2020 Arch Nelson Address with Pam Osmond
21st October 2020
Arch Nelson played a major role in placing adult education on the government and public agenda and he was inaugural Chairman of the Australian Council for Adult Literacy (ACAL). In case you missed Pam Osmond’s Arch Nelson Address, you can catch all the action here: https://acal.edu.au/2020-arch-nelson-address/
ALA webinar: Adults’ Lifelong Learning: the mediation of person + education + ‘community’
11th November 2020 @ 1pm AEDT
Adult Learning Australia
Presented by Dr. Stephen Billett, this webinar explores how adults’ learning can be mediated by the interrelations amongst person + education + community as a means of advancing our understandings and practices as adult educators.
ALA Virtual Event: Looking back, casting forward – 60 years of Adult Learning in Australia
25th November 2020 @ 1pm AEDT
Adult Learning Australia
What can we learn from the history of adult learning and education in Australia and what lies ahead? Hear from Australian and international leaders in adult learning and education (ALE) as they reflect on key milestones in adult learning’s past and discuss their vision for its future.
4th Annual Brian Street Memorial Event: Decolonising Literacy
18th November 2020, 1pm GMT (12am Nov 19 AEDT)
This interactive event will explore the challenging and important topic of Decolonising Literacy and will be co-hosted by BALID (details below) and the UNESCO Chair in Adult Literacy and Learning for Social Transformation. See details attached and click to register.
Please join BALID for this interactive event. BALID is a membership organisation and if you would like to become a member please see their website or click here for details. Membership fees are only payable by those based in High Income Countries: membership for those based in other countries is FREE. If you would like to be added to the BALID contact list and receive notification of our events, please email firstname.lastname@example.org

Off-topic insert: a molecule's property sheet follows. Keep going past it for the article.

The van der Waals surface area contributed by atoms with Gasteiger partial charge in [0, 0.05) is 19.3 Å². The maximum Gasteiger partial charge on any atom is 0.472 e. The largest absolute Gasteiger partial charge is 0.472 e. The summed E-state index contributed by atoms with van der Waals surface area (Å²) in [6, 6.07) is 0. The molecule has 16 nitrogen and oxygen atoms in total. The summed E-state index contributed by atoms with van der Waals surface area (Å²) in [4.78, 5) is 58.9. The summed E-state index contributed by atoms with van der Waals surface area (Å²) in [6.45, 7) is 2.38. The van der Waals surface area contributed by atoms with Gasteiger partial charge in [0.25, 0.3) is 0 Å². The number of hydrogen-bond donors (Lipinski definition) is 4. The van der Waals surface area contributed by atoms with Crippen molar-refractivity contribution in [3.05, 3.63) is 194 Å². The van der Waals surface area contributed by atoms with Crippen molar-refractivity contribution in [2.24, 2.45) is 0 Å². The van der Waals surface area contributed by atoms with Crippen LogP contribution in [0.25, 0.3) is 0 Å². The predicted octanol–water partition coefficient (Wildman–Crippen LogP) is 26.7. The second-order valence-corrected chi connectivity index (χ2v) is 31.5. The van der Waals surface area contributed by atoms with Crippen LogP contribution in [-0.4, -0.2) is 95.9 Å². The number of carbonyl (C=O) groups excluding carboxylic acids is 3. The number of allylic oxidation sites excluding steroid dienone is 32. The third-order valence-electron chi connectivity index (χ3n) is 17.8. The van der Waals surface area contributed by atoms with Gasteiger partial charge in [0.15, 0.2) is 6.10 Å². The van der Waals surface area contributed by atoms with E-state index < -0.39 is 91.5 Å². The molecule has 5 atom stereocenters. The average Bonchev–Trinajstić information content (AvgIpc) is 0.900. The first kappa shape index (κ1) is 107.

What Works for LLN – video library
Hosted by Adult Learning Australia, What Works for LLN is an online library of free language, literacy and numeracy (LLN) training and professional development videos for:
- VET practitioners
- supporting the delivery of LLN specific units such TAELLN411 Address Adult Language, Literacy and Numeracy skills
- LLN professional development for RTOs and their non-training staff
- learners undertaking qualifications such as TAE40110 Certificate IV in Training and Assessment/TAE40116 Certificate IV Training and Assessment
- trainers, managers, team leaders and supervisors in the workplace
Education Resource Hub
FYA was established in 2000 through a partnership between The Queen’s Trust and the Australian Youth Foundation. More recently they have been unlocking a new future of hybrid-working – adapting to online, remote working while still delivering high quality projects, including a new organisational strategy.
Edutopia 53 ways to check for understanding
A list of ways to spice up the usual reading/listening comprehension activity timeslot.
National Novel Writing month
National Novel Writing Month (NaNoWriMo) is a fun, seat-of-your-pants approach to creative writing. On November 1, participants begin working towards the goal of writing a 50,000-word novel by 11:59 p.m. on November 30. Valuing enthusiasm, determination, and a deadline, NaNoWriMo is for anyone who has ever thought fleetingly about writing a novel.
6. Fine Print
The final issue of Fine Print for 2020 is a cracker! It will be posted to members and subscribers this month so make sure your membership is up to date and your address details are correct.
The editorial committee is now turning its attention to 2021 so if you have an idea for an article, now is the time to get in touch. Email Deryn Mansell, Fine Print editor at email@example.com.
7. Numeracy News
Numbers and how we view them is always interesting. This article may bust some myths. https://theconversation.com/we-asked-people-to-do-climate-change-maths-their-answers-depended-on-their-politics-117503
Australian Education Union
National Tertiary Education Union
9. Special Dates
National recycling week
9 – 15th November 2020
11th November 2020
Also remembering Ned Kelly and Gough Whitlam on this date.
Social inclusion week
21-28th November 2020
International Day for the Elimination of Violence against Women – white ribbon day
25th November 2020
10. Employment Opportunities
Carlton Neighbourhood Learning Centre
Projects Coordinator – Position description
An exciting job available at CNLC in the Community Development team based at Open Door. The Projects Coordinator role is a varied and meaningful 3 days job working directly with Carlton’s communities.
Applications close at 12.00pm on Monday 9th November 2020. Culturally diverse people are encouraged to apply
Enquiries: Elle Morrell on 0434 374 818 or firstname.lastname@example.org